Camino, Placerville & Lake Tahoe Railroad
Steam-Powered “Geared” Locomotive
Lima Locomotive Works – 1922
3 Truck Shay
Michigan-California Lumber Company – 1955
If you look at the wheels of this locomotive, you may notice it’s not like most of the other engines around Travel Town… This is a “geared” locomotive — one specifically designed to work on a railroad with unusually steep, uneven tracks and lots of sharp curves. Those kinds of tracks are not suitable for a traditional steam locomotive, so most railroads went out of their way (literally) to avoid such conditions. However, some commercial operations in mountainous areas, such as logging, mining or dam construction, presented unavoidable track challenges. One such lumberman’s answer to these challenges was to just invent his own locomotive! Manufacturing of locomotives under Ephram Shay’s patented design began in 1880s. Three types of geared locomotives became popular: The Shay, the Heisler (see our Pickering Lumber #2) and the Climax (we don’t have one yet). All three types were designed for flexibility and power on grades and curves. The Shay was not a fast locomotive, but it could haul 167 tons up an impressive 6% grade. Not only are they very strong locomotives for their size, the flexible suspension of their wheels allow them to operate on very rough and uneven tracks – such as might be hastily laid to reach a logging or mining location. Once the resources of such a location was depleted, the company might tear up the track and lay it down elsewhere to reach another place on the mountain. Take a look at the video below to see Shay locomotive in action at the Roaring Camp & Big Trees Narrow Gage Railroad.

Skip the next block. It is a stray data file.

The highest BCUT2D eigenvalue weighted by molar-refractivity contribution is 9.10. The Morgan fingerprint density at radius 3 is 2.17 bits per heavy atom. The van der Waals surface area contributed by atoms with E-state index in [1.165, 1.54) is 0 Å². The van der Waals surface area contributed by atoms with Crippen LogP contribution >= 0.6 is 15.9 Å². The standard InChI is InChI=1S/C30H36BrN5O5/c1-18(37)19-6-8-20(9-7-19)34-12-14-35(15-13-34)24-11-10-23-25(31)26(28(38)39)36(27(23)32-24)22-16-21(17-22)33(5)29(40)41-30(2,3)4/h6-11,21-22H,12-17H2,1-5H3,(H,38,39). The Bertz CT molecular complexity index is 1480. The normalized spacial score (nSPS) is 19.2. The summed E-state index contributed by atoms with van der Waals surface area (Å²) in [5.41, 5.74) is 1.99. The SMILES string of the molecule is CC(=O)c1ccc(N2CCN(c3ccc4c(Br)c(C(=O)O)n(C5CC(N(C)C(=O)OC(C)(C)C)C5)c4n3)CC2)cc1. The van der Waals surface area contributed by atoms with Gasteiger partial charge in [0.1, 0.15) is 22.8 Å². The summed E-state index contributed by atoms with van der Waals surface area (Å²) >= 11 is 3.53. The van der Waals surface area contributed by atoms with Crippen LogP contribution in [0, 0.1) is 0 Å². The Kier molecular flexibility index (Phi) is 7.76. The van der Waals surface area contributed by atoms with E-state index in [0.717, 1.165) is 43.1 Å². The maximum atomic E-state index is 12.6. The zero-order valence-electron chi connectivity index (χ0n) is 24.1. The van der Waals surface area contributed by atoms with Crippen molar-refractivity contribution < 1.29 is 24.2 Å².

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Most steam locomotives were specifically designed and built for a particular railroad company to meet that railroad’s own individual specifications. However, locomotive manufacturers also offered a catalog selection of “stock” locomotives that could be purchased by less affluent clients, such as lumber companies, rock quarries, and other smaller-scaled industries that required a engine to use in their facilities — much the way as a business might purchase a forklift or delivery truck. Our Shay locomotive was one such “stock” locomotive. It was originally purchased from the Lima Locomotive Works Catalog in 1922 by the Little River Redwood Company for their logging operation in Humboldt County, California, becoming their engine No. 4. Ten years later, in 1932, the locomotive was sold to the Michigan-California Lumber Company and became No. 2 on the company-owned Camino, Placerville & Lake Tahoe Railroad, an 8-mile long ‘shortline’ operating in the Sierra mountains east of Sacramento.